Cassie Merrill showed signs of problems early on in her life. She did not begin sitting up on her own at six months like most babies do, instead she crawled on the floor, dragging her legs behind her. When she did begin to walk, the tension in her calf muscles caused her to walk on her toes. Her balance and posture was perpetually off, and she needed a walker for several years.
Cassie was the first person to undergo a dorsal rhizotomy at the Children’s hospital of Illinois. The procedure involves cutting nerve fibers that runn through the spinal cord to reduce spasticity. Tension is relieved in the legs and a patient’s ability to walk is dramatically increased.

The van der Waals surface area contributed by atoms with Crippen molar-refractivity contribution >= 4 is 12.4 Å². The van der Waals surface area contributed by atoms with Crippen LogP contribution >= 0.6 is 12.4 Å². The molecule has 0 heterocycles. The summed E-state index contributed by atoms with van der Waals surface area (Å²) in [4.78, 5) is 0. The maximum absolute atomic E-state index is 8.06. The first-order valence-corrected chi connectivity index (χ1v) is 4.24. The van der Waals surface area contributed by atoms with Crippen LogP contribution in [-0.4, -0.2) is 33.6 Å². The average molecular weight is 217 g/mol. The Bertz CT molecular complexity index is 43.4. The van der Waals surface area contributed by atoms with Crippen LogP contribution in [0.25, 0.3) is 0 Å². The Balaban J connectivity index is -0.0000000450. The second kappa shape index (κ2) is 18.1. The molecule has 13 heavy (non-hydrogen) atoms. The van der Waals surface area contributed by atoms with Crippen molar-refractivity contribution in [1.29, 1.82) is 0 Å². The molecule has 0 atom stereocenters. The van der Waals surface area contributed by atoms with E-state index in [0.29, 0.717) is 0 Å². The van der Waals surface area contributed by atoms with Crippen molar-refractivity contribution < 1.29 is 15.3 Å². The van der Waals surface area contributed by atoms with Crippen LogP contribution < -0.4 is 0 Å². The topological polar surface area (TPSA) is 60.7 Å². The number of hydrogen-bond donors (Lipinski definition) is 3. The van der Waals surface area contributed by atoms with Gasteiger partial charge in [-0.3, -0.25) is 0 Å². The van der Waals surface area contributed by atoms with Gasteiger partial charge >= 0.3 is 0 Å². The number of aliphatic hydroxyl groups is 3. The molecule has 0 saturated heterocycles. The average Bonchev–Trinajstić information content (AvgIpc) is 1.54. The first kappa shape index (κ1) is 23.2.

Physicians go through nerve rootlets in these procedures and stimulate each one with electricity. They are able to identify which of these rootlets cause serious spasticity problems, which are severed to relieve muscle pain. The operation is a tough one and will lead to a painful recovery. Many of the patients will have to spend four to six weeks in the hospital afterwards, followed by several months of physical therapy.
The results of this procedure ARE promising, however. A study recently published in the journal BMC Pediatrics looked at the dorsal rhizotomies of 35 different children five years later and muscle tone was reduced and continued to be throughout the years.
Cassie’s parents saw a difference right away after her surgery and they are now much more optimistic about the future.